Figure 2.

mWTX-330 is preferentially activated in the TME and has a greater therapeutic window than chimeric IL-12. A and B, Plasma (A) and tumor (B) samples from MC38 tumor-bearing mice treated with mWTX-330 were analyzed at various timepoints for either the presence of the total INDUKINE protein (tan) or free chimeric IL-12 (red). The AUC was calculated, and the ratio of total INDUKINE molecule to free chimeric IL-12 was calculated. C, MC38 tumor-bearing mice were dosed twice with mWTX-330, and the frequency of polyfunctional CD8+ T cells in the tumor, peripheral blood, tumor draining or nontumor draining lymph nodes was measured by examining coexpression of IFNγ, TNF, and Granzyme B after PMA/ionomycin restimulation. D, Representation of the therapeutic window of recombinant chimeric IL-12 or mWTX-330 in MC38 tumor-bearing mice based on multiple experiments identifying the MED and the MTD of each molecule (Supplementary Fig. S3). Where applicable, error bars represent the mean (± SD).

Figure 2.

mWTX-330 is preferentially activated in the TME and has a greater therapeutic window than chimeric IL-12. A and B, Plasma (A) and tumor (B) samples from MC38 tumor-bearing mice treated with mWTX-330 were analyzed at various timepoints for either the presence of the total INDUKINE protein (tan) or free chimeric IL-12 (red). The AUC was calculated, and the ratio of total INDUKINE molecule to free chimeric IL-12 was calculated. C, MC38 tumor-bearing mice were dosed twice with mWTX-330, and the frequency of polyfunctional CD8+ T cells in the tumor, peripheral blood, tumor draining or nontumor draining lymph nodes was measured by examining coexpression of IFNγ, TNF, and Granzyme B after PMA/ionomycin restimulation. D, Representation of the therapeutic window of recombinant chimeric IL-12 or mWTX-330 in MC38 tumor-bearing mice based on multiple experiments identifying the MED and the MTD of each molecule (Supplementary Fig. S3). Where applicable, error bars represent the mean (± SD).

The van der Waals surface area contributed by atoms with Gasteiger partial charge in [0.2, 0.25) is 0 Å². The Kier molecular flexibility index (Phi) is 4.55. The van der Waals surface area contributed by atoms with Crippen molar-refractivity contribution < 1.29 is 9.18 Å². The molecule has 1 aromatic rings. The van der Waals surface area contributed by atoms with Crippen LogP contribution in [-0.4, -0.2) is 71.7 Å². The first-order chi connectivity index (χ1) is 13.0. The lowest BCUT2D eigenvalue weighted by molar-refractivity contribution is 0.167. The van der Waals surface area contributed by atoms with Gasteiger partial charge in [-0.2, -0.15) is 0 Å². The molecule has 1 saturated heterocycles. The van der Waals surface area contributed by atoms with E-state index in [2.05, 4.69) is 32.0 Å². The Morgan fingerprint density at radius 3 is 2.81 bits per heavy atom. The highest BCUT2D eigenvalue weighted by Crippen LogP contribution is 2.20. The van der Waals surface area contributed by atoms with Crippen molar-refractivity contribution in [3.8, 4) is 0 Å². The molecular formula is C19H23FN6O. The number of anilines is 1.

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Systemic administration of IL-12 and the subsequent system-wide activation of the immune system results in serious, and sometimes fatal, toxicity in patients (26). Therefore, it was important to compare the tolerability and efficacy of mWTX-330 directly to that of recombinant IL-12. Titrated amounts of mWTX-330 and recombinant chimeric IL-12 were given to MC38 tumor–bearing mice, and the antitumor activity of the two treatments were compared on the basis of the moles of chimeric IL-12 administered in these two formats. In the case of chimeric IL-12, treatment induced antitumor activity at a dose as low as 0.684 nanomoles, making this the minimum efficacious dose (MED), whereas 3.42 nanomoles was required to generate complete tumor rejection (Supplementary Fig S3A). Meanwhile, 0.283 nanomoles of mWTX-330 also induced potent tumor growth inhibition, with a dose of only 1.73 nmol required to generate complete tumor rejection (Supplementary Fig. S3B), suggesting that less of the INDUKINE molecule is required to achieve similar activity. In terms of toxicity, tumor-bearing mice treated with enough chimeric IL-12 to generate complete tumor rejections (3.42 nmol) had a statistically significant loss of body weight during the dosing period (Supplementary Fig. S3C and S3E). In contrast, no statistically significant body weight loss was observed when mice were treated with up to four times the amount of mWTX-330 required for complete tumor rejection (6.885 nmol; Supplementary Fig. S3D and S3E), demonstrating that the INDUKINE molecule is better tolerated than the recombinant cytokine.

One of the adverse side effects of systemic IL-12 treatment in mice is the development of liver infiltration by immune cells (24). Indeed, one report has demonstrated that the rapid liver infiltration associated with anti-CD40 therapy is due to IL-12 production (23). Therefore, we treated naïve mice with the doses of IL-12 required to generate complete tumor rejection as identified previously (Supplementary Fig. S3) and examined their livers 2 days after the initiation of dosing. Treatment of mice with either anti-CD40 or chimeric IL-12 resulted in perivenular infiltration of the liver by leukocytes, as well as some liver dysplasia (Supplementary Fig. S4). In contrast, administration of mWTX-330 at up to twice the dose required for complete tumor rejection did not drive liver infiltration by immune cells or cause cellular dysplasia.